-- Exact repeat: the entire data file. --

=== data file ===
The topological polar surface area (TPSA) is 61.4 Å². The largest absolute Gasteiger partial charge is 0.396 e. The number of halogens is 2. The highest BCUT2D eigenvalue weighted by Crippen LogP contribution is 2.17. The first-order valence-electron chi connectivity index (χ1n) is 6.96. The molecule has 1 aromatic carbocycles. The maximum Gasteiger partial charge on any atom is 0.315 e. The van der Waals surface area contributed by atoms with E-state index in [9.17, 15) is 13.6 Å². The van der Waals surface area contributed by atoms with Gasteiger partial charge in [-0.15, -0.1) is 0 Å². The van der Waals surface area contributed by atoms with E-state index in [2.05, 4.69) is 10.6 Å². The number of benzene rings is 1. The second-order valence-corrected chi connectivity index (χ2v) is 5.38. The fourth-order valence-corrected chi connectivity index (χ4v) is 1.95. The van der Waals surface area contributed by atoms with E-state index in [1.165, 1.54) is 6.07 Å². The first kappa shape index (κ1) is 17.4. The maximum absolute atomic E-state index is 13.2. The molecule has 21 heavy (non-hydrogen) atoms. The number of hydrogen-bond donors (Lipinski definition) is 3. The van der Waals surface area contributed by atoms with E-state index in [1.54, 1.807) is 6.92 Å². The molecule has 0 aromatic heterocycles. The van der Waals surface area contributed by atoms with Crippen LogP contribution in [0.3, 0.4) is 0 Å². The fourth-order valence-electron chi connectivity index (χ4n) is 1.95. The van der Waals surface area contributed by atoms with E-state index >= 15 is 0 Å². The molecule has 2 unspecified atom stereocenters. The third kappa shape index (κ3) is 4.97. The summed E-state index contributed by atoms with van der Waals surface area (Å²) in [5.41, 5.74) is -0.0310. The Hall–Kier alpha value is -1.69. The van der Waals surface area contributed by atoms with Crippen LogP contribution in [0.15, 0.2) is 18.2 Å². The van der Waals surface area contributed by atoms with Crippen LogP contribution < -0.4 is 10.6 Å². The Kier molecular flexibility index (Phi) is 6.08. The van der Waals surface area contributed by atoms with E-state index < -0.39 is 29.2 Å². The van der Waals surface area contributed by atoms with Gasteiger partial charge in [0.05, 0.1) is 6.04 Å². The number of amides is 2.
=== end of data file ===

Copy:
The topological polar surface area (TPSA) is 61.4 Å². The largest absolute Gasteiger partial charge is 0.396 e. The number of halogens is 2. The highest BCUT2D eigenvalue weighted by Crippen LogP contribution is 2.17. The first-order valence-electron chi connectivity index (χ1n) is 6.96. The molecule has 1 aromatic carbocycles. The maximum Gasteiger partial charge on any atom is 0.315 e. The van der Waals surface area contributed by atoms with E-state index in [9.17, 15) is 13.6 Å². The van der Waals surface area contributed by atoms with Gasteiger partial charge in [-0.15, -0.1) is 0 Å². The van der Waals surface area contributed by atoms with E-state index in [2.05, 4.69) is 10.6 Å². The number of benzene rings is 1. The second-order valence-corrected chi connectivity index (χ2v) is 5.38. The fourth-order valence-corrected chi connectivity index (χ4v) is 1.95. The van der Waals surface area contributed by atoms with E-state index in [1.165, 1.54) is 6.07 Å². The first kappa shape index (κ1) is 17.4. The maximum absolute atomic E-state index is 13.2. The molecule has 21 heavy (non-hydrogen) atoms. The number of hydrogen-bond donors (Lipinski definition) is 3. The van der Waals surface area contributed by atoms with E-state index in [1.54, 1.807) is 6.92 Å². The molecule has 0 aromatic heterocycles. The van der Waals surface area contributed by atoms with Crippen LogP contribution in [0.3, 0.4) is 0 Å². The fourth-order valence-electron chi connectivity index (χ4n) is 1.95. The van der Waals surface area contributed by atoms with E-state index >= 15 is 0 Å². The molecule has 2 unspecified atom stereocenters. The third kappa shape index (κ3) is 4.97. The summed E-state index contributed by atoms with van der Waals surface area (Å²) in [5.41, 5.74) is -0.0310. The Hall–Kier alpha value is -1.69. The van der Waals surface area contributed by atoms with Crippen LogP contribution in [0.15, 0.2) is 18.2 Å². The van der Waals surface area contributed by atoms with Crippen LogP contribution < -0.4 is 10.6 Å². The Kier molecular flexibility index (Phi) is 6.08. The van der Waals surface area contributed by atoms with E-state index < -0.39 is 29.2 Å². The van der Waals surface area contributed by atoms with Gasteiger partial charge in [0.05, 0.1) is 6.04 Å². The number of amides is 2.